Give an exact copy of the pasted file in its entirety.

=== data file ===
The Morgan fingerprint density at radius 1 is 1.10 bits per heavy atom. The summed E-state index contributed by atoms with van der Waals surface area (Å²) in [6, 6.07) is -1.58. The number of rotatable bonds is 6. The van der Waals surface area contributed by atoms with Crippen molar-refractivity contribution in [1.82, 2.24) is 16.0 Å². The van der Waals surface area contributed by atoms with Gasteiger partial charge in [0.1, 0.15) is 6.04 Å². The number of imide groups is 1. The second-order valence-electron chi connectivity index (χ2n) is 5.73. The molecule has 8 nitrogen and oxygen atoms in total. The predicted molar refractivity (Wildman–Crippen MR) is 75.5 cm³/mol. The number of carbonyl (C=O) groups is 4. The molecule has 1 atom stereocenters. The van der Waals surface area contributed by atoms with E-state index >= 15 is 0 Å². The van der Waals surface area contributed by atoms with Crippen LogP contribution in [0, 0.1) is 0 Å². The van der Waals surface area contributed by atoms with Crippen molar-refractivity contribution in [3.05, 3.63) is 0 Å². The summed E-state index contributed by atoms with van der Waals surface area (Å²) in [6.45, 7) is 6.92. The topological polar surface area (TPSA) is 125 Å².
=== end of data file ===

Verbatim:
The Morgan fingerprint density at radius 1 is 1.10 bits per heavy atom. The summed E-state index contributed by atoms with van der Waals surface area (Å²) in [6, 6.07) is -1.58. The number of rotatable bonds is 6. The van der Waals surface area contributed by atoms with Crippen molar-refractivity contribution in [1.82, 2.24) is 16.0 Å². The van der Waals surface area contributed by atoms with Gasteiger partial charge in [0.1, 0.15) is 6.04 Å². The number of imide groups is 1. The second-order valence-electron chi connectivity index (χ2n) is 5.73. The molecule has 8 nitrogen and oxygen atoms in total. The predicted molar refractivity (Wildman–Crippen MR) is 75.5 cm³/mol. The number of carbonyl (C=O) groups is 4. The molecule has 1 atom stereocenters. The van der Waals surface area contributed by atoms with E-state index >= 15 is 0 Å². The van der Waals surface area contributed by atoms with Crippen LogP contribution in [0, 0.1) is 0 Å². The van der Waals surface area contributed by atoms with Crippen molar-refractivity contribution in [3.05, 3.63) is 0 Å². The summed E-state index contributed by atoms with van der Waals surface area (Å²) in [6.45, 7) is 6.92. The topological polar surface area (TPSA) is 125 Å².